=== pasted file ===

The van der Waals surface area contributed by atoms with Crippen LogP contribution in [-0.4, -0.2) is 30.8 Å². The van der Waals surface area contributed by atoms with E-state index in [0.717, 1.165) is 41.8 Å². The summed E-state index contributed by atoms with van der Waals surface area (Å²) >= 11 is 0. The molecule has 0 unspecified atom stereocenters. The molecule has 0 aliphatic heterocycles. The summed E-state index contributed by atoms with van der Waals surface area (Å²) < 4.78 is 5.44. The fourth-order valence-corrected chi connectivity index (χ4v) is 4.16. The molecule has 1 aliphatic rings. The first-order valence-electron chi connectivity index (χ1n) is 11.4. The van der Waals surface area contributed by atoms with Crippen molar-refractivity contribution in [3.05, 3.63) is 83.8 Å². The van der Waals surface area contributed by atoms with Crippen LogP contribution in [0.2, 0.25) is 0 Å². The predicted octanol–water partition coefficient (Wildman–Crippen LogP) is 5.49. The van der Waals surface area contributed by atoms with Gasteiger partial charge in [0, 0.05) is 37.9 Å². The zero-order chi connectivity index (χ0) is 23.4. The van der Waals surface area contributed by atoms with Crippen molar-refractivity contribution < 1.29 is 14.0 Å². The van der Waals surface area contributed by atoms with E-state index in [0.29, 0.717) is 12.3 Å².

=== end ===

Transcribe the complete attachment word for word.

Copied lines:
The van der Waals surface area contributed by atoms with Crippen LogP contribution in [-0.4, -0.2) is 30.8 Å². The van der Waals surface area contributed by atoms with E-state index in [0.717, 1.165) is 41.8 Å². The summed E-state index contributed by atoms with van der Waals surface area (Å²) >= 11 is 0. The molecule has 0 unspecified atom stereocenters. The molecule has 0 aliphatic heterocycles. The summed E-state index contributed by atoms with van der Waals surface area (Å²) < 4.78 is 5.44. The fourth-order valence-corrected chi connectivity index (χ4v) is 4.16. The molecule has 1 aliphatic rings. The first-order valence-electron chi connectivity index (χ1n) is 11.4. The van der Waals surface area contributed by atoms with Crippen molar-refractivity contribution in [3.05, 3.63) is 83.8 Å². The van der Waals surface area contributed by atoms with Crippen LogP contribution in [0.2, 0.25) is 0 Å². The predicted octanol–water partition coefficient (Wildman–Crippen LogP) is 5.49. The van der Waals surface area contributed by atoms with Gasteiger partial charge in [0, 0.05) is 37.9 Å². The zero-order chi connectivity index (χ0) is 23.4. The van der Waals surface area contributed by atoms with Crippen molar-refractivity contribution < 1.29 is 14.0 Å². The van der Waals surface area contributed by atoms with E-state index in [0.29, 0.717) is 12.3 Å².